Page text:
Definitions

from The American Heritage® Dictionary of the English Language, 4th Edition

  • n. An awkward and stupid person; an oaf. See Synonyms at boor.
  • intransitive v. To bow or curtsy.
  • intransitive v. To bend or stoop.

from Wiktionary, Creative Commons Attribution/Share-Alike License

  • n. Troublemaker, often violent.
  • n. A clownish, awkward fellow; a bumpkin.
  • n. A rude violent man, yob.
  • v. To treat as a lout or fool; to neglect; to disappoint.
  • v. To bend, bow, stoop.

from the GNU version of the Collaborative International Dictionary of English

  • n. A clownish, awkward fellow; a bumpkin.
  • intransitive v. To bend; to box; to stoop.
  • transitive v. To treat as a lout or fool; to neglect; to disappoint.

from The Century Dictionary and Cyclopedia

  • To bend, stoop, or crouch; bow; courtesy; make humble obeisance.
  • To lie quiet; lurk. See lote.
  • To loiter, tarry, or stay. Hearne.
  • To bow down; abase.
  • To treat as a lout; flout.
  • To low or bellow.
  • To milk, as a cow.
  • n. An awkward, ungainly fellow; a clown.

from WordNet 3.0 Copyright 2006 by Princeton University. All rights reserved.

  • n. an awkward stupid person

Etymologies

from The American Heritage® Dictionary of the English Language, 4th Edition

Possibly from lout2.
Middle English louten, from Old English lūtan.

from Wiktionary, Creative Commons Attribution/Share-Alike License

Of dialectal origin, compare Middle English louten "to bow, bend low, stoop over" from Old English lūtan from Proto-Germanic *leut-. Cognate with Old Norse lútr ("stooping"), Gothic 𐌻𐌿𐍄𐌾𐌽 (luton, "to deceive"). Non-Germanic cognates are probably Old Church Slavonic лоудити (luditi, "to deceive"), Serbo-Croatian луд (lud) and Albanian lut ("to beg, pray").

from Wiktionary, Creative Commons Attribution/Share-Alike License

Old English lūtan, from Germanic. Cognate with Old Norse lúta, Danish lude ("to bend"), Norwegian lute ("stoop"), Swedish luta.

Examples

  • Ignorant, callous, self-centered, incapable of self-improvement lout is more like it.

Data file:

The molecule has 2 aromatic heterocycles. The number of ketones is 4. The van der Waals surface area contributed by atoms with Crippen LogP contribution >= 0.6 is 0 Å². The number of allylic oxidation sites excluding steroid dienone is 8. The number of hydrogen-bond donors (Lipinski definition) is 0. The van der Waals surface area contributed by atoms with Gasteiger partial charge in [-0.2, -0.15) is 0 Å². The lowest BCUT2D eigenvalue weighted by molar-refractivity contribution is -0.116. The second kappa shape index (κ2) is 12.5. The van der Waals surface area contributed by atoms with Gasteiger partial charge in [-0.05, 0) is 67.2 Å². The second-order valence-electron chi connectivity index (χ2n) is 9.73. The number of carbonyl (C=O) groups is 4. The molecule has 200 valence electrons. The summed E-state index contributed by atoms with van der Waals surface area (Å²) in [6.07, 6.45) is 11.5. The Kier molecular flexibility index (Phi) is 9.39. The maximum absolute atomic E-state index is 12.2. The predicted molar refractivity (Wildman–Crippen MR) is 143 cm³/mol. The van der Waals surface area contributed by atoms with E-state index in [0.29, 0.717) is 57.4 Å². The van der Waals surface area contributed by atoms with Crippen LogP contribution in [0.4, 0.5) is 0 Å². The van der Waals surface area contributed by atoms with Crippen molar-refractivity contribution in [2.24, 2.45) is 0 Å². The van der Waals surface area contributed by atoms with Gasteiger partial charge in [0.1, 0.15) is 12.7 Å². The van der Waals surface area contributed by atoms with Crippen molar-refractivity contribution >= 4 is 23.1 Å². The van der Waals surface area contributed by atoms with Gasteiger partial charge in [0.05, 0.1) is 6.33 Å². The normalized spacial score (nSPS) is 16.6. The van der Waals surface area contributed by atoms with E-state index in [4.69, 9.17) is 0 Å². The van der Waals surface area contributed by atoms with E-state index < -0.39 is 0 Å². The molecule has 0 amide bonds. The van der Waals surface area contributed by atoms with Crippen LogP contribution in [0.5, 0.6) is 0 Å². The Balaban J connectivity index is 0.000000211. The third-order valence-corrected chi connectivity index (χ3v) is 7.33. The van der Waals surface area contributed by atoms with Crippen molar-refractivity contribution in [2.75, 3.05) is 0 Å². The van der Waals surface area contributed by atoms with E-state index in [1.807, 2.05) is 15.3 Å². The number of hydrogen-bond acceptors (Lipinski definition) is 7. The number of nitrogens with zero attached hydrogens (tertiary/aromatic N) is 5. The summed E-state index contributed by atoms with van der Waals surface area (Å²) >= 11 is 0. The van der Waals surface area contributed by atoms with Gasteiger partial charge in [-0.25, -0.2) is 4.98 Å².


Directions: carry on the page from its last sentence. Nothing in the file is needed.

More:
Think Progress » Katrina Speech: Bush Pledges to Learn Lessons All Over Again

  • Then her cheeks became red with anger as she remembered that her Tom had been called a lout — a stupid lout.

    Ayala's Angel

  • Then her cheeks became red with anger as she remembered that her Tom had been called a lout -- a stupid lout.

    Ayala's Angel

  • The talk show host, well-known left-leaning journalist Gad Lerner, invited Berlusconi to tone down his comments and at one point called him a "lout" when Berlusconi made a swipe against the female guests on the show.

    WATCH: Berlusconi Phones Into TV Show To Call It A Brothel

  • From this there grew up within her mind a certain respect for the "lout", which, however, made him more disagreeable to her than he might have been had he been less persistent.

    Ayala's Angel

  • Before the day was over Lady Tringle spoke to her son, and was astonished to find that the "lout" was quite in earnest -- so much in earnest that he declared his purpose of marrying his cousin in opposition to his father and mother, in opposition even to Ayala herself.

    Ayala's Angel

  • The dread of being considered a "lout" by your senior is a motive which appeals forcibly to most boys; and for a week or so Dick made a feverish show of returning to his outdoor sports, and doing himself justice.

    Follow My leader The Boys of Templeton

  • Jennet came in, and dropped a "lout" to the bride, whom she was disposed to regard with great reverence as a real lady.

    Clare Avery A Story of the Spanish Armada

  • The talk show host, well-known left-leaning journalist Gad Lerner, invited Mr. Berlusconi to tone down his comments and at one point called him a "lout" when Mr. Berlusconi made a swipe against the female guests on the show.

    The Globe and Mail - Home RSS feed

  • I do not like to hear a young man called a lout because he’s more like a man of business than a man of pleasure.”

    Ayala's Angel

Comments

Log in or sign up to get involved in the conversation. It's quick and easy.

  • Lout under NO SMOKING triangle smokes.

    - Peter Reading, Clues, from Fiction, 1979

    June 26, 2008